You’ve got quite the to-do list in Tokyo this weekend.

Crowds at Kawagoe Matsuri
Crowds at Kawagoe Matsuri – Battle of the dolls | Photo by ngotoh used under CC

Narita Hanabi Taikai (Oct 15): Tucked away into one of the quieter corners of Chiba, Narita’s Inbanuma area is known for its old Buddhist temples and traditions that span back several centuries. During autumn, the town shines its brightest as streamers and balls of fireworks are shot into the cool night air. Head over early for a good viewing spot.

Fujisawa Enoshima Fireworks Festival (Oct 15): Enoshima is hosting its yearly beachfront fireworks display. While summer is usually fireworks season in Japan, with the weather so mild during the fall, it’s the perfect time of year for such an outing.

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Bake Neko (Supernatural) Cat Festival (Oct 16): The Bake Neko Festival, featuring a parade of varied versions of supernatural felines, marks the beginning of Tokyo Halloween season in our books. Want to participate? All you need to do is show up in a (otherworldly) cat costume and join the pack.

Tokyo Grand Tea Ceremony (Oct 15-16): This is your chance to take part in a bona fide Japanese cultural experience. This annual event welcomes both Japanese and foreigners to enjoy a traditional tea ceremony. Don’t speak the language? English ceremonies are held, but get there early to reserve a spot. Entry for adults is only 300 yen.

Diwali in Yokohama (Oct 15-16): Celebrate the Indian festival of lights in Yamashita Park’s festival square area in Yokohama. Lots of tasty food (curries and breads) and entertainment (bollywood-style dancing, yoga) will be on offer—along with lots and lots of candles.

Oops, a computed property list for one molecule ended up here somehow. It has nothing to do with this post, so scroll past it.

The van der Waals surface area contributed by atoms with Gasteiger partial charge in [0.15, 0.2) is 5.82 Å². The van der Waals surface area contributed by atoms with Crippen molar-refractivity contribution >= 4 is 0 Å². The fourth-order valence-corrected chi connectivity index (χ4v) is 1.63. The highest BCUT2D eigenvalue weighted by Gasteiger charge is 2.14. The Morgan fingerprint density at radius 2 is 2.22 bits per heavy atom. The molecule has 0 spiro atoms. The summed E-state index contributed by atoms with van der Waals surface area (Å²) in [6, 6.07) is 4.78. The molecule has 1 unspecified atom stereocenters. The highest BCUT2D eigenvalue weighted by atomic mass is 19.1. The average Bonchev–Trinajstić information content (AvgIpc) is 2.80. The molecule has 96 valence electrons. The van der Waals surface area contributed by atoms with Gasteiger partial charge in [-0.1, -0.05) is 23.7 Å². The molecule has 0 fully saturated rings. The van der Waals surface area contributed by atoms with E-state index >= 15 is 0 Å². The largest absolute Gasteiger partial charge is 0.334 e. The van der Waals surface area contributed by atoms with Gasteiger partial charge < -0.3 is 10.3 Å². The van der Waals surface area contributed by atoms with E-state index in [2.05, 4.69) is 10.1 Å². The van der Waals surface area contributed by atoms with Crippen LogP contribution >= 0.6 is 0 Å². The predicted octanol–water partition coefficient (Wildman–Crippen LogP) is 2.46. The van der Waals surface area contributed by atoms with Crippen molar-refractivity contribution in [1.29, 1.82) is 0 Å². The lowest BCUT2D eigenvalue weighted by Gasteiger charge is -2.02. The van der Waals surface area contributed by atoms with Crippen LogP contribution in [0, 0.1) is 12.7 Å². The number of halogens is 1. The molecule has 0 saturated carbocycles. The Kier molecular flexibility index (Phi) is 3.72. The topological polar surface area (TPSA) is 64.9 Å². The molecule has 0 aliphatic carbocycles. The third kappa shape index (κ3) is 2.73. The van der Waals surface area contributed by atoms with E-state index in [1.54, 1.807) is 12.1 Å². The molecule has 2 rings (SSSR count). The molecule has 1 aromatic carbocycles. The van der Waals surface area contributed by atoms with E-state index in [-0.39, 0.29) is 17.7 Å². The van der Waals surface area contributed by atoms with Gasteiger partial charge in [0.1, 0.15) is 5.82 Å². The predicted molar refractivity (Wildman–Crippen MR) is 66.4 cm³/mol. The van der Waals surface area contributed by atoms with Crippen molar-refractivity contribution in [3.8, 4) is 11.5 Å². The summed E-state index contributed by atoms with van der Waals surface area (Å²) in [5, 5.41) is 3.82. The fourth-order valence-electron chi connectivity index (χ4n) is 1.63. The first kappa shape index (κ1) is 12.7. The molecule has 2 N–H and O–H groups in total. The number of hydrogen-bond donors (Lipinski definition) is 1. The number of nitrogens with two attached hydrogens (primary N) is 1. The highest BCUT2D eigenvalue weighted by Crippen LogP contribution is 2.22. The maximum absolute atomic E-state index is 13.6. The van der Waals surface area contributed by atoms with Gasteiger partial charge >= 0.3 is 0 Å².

Kawagoe Festival (Oct 15-16): The liveliest event of the year in Koedo-Kawagoe, and definitely the liveliest event in Tokyo this weekend. There will be festival floats carrying exquisitely crafted dolls which are pulled around the center of Koedo-Kawagoe’s landmark Kurazukuri (traditional warehouse architecture) zone. A highlight is an aspect known as Hikkawase—a face-off between floats with their accompanying orchestras while being cheered on by spectators.

Indonesia-Japan Friendship Festival (Oct 15-16): A typical Yoyogi Park cultural festival, so you know what that means: food stalls, music and dance performances, goods and more—all with an Indonesian twist. Head to the event square for all the action.

Koto Ward Citizens Festival (Oct 15-16): Make your way to Kiba Park for an Edo-period inspired festival with a throw-back to the area’s logging history.  Back in those days performers would balance on floating semi-milled logs. You can see that and more (tricks on top of ladders and boxes placed on the logs) this weekend. Very impressive!

Shitamachi Festival (Oct 15-16): Shitamachi is the name for Tokyo’s traditional “downtown” area—and, in particular, this festival will take place in the Nezu and Sendagi areas. Expect a little bit of everything, including bands and orchestras, dance, cheerleading, food and craft stalls, a kids area and a flea market to boot.

Design Touch 2016 (Oct 14-Nov 6): Tokyo Midtown is once again holding Design Touch. The main feature is the interactive art installation in the Grass Square, but there are plenty more art, goods, flower exhibitions and more in the vicinity—and they’re all free.

Koganecho Bazaar (Oct 1-Nov 6): A must-see for art lovers of any kind, Koganecho Bazaar features artists from across the world and Japan, with sculpting to photography and everything in-between. The Bazaar is held in Yokohama, and focuses on every day life and community collaboration. Originally held to celebrate the revitalization of the area after it was cleared of hundreds of prostitution houses, the event has developed to use the city streets, reclaimed houses and specially built studio buildings to display artwork, hold talks and allow the public to explore the work of the artists. (Closed Mondays)

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